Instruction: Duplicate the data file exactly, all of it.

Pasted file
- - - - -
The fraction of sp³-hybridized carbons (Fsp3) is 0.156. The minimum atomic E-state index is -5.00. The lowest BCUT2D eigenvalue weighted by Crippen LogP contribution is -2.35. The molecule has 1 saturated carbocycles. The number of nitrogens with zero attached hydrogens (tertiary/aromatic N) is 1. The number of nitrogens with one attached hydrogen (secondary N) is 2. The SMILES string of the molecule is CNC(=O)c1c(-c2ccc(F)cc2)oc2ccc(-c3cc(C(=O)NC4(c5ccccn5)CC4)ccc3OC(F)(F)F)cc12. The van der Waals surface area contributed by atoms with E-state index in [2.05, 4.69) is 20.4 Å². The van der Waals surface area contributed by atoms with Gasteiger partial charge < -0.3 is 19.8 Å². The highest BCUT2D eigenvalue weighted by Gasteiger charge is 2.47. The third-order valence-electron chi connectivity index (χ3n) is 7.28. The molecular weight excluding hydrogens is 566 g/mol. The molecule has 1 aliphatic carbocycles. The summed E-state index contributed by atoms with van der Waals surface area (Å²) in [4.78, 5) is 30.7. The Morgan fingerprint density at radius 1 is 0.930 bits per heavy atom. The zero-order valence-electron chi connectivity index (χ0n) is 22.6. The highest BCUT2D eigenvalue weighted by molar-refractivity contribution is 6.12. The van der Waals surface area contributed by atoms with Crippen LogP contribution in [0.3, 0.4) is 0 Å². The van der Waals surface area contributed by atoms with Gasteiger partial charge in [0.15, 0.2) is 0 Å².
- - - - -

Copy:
The fraction of sp³-hybridized carbons (Fsp3) is 0.156. The minimum atomic E-state index is -5.00. The lowest BCUT2D eigenvalue weighted by Crippen LogP contribution is -2.35. The molecule has 1 saturated carbocycles. The number of nitrogens with zero attached hydrogens (tertiary/aromatic N) is 1. The number of nitrogens with one attached hydrogen (secondary N) is 2. The SMILES string of the molecule is CNC(=O)c1c(-c2ccc(F)cc2)oc2ccc(-c3cc(C(=O)NC4(c5ccccn5)CC4)ccc3OC(F)(F)F)cc12. The van der Waals surface area contributed by atoms with E-state index in [2.05, 4.69) is 20.4 Å². The van der Waals surface area contributed by atoms with Gasteiger partial charge < -0.3 is 19.8 Å². The highest BCUT2D eigenvalue weighted by Gasteiger charge is 2.47. The third-order valence-electron chi connectivity index (χ3n) is 7.28. The molecular weight excluding hydrogens is 566 g/mol. The molecule has 1 aliphatic carbocycles. The summed E-state index contributed by atoms with van der Waals surface area (Å²) in [4.78, 5) is 30.7. The Morgan fingerprint density at radius 1 is 0.930 bits per heavy atom. The zero-order valence-electron chi connectivity index (χ0n) is 22.6. The highest BCUT2D eigenvalue weighted by molar-refractivity contribution is 6.12. The van der Waals surface area contributed by atoms with Crippen LogP contribution in [0.3, 0.4) is 0 Å². The van der Waals surface area contributed by atoms with Gasteiger partial charge in [0.15, 0.2) is 0 Å².